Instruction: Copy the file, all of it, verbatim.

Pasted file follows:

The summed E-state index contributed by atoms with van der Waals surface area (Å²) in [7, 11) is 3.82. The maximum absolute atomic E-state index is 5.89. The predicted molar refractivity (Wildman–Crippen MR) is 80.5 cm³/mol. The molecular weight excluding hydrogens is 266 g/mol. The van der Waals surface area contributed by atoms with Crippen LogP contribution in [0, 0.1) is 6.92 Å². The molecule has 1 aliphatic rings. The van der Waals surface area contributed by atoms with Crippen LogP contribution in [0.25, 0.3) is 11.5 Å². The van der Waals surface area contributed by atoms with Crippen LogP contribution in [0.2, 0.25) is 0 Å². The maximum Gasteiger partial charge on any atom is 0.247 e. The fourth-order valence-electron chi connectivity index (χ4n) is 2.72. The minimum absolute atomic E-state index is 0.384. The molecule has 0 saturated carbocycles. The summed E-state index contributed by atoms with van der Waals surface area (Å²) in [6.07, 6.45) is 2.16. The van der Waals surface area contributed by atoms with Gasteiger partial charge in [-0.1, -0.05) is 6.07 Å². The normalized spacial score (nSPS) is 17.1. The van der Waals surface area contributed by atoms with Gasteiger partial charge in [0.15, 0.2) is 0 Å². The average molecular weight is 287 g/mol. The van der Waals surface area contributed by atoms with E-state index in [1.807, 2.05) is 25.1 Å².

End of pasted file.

The summed E-state index contributed by atoms with van der Waals surface area (Å²) in [7, 11) is 3.82. The maximum absolute atomic E-state index is 5.89. The predicted molar refractivity (Wildman–Crippen MR) is 80.5 cm³/mol. The molecular weight excluding hydrogens is 266 g/mol. The van der Waals surface area contributed by atoms with Crippen LogP contribution in [0, 0.1) is 6.92 Å². The molecule has 1 aliphatic rings. The van der Waals surface area contributed by atoms with Crippen LogP contribution in [0.25, 0.3) is 11.5 Å². The van der Waals surface area contributed by atoms with Crippen LogP contribution in [0.2, 0.25) is 0 Å². The maximum Gasteiger partial charge on any atom is 0.247 e. The fourth-order valence-electron chi connectivity index (χ4n) is 2.72. The minimum absolute atomic E-state index is 0.384. The molecule has 0 saturated carbocycles. The summed E-state index contributed by atoms with van der Waals surface area (Å²) in [6.07, 6.45) is 2.16. The van der Waals surface area contributed by atoms with Gasteiger partial charge in [-0.1, -0.05) is 6.07 Å². The normalized spacial score (nSPS) is 17.1. The van der Waals surface area contributed by atoms with Gasteiger partial charge in [0.15, 0.2) is 0 Å². The average molecular weight is 287 g/mol. The van der Waals surface area contributed by atoms with E-state index in [1.807, 2.05) is 25.1 Å².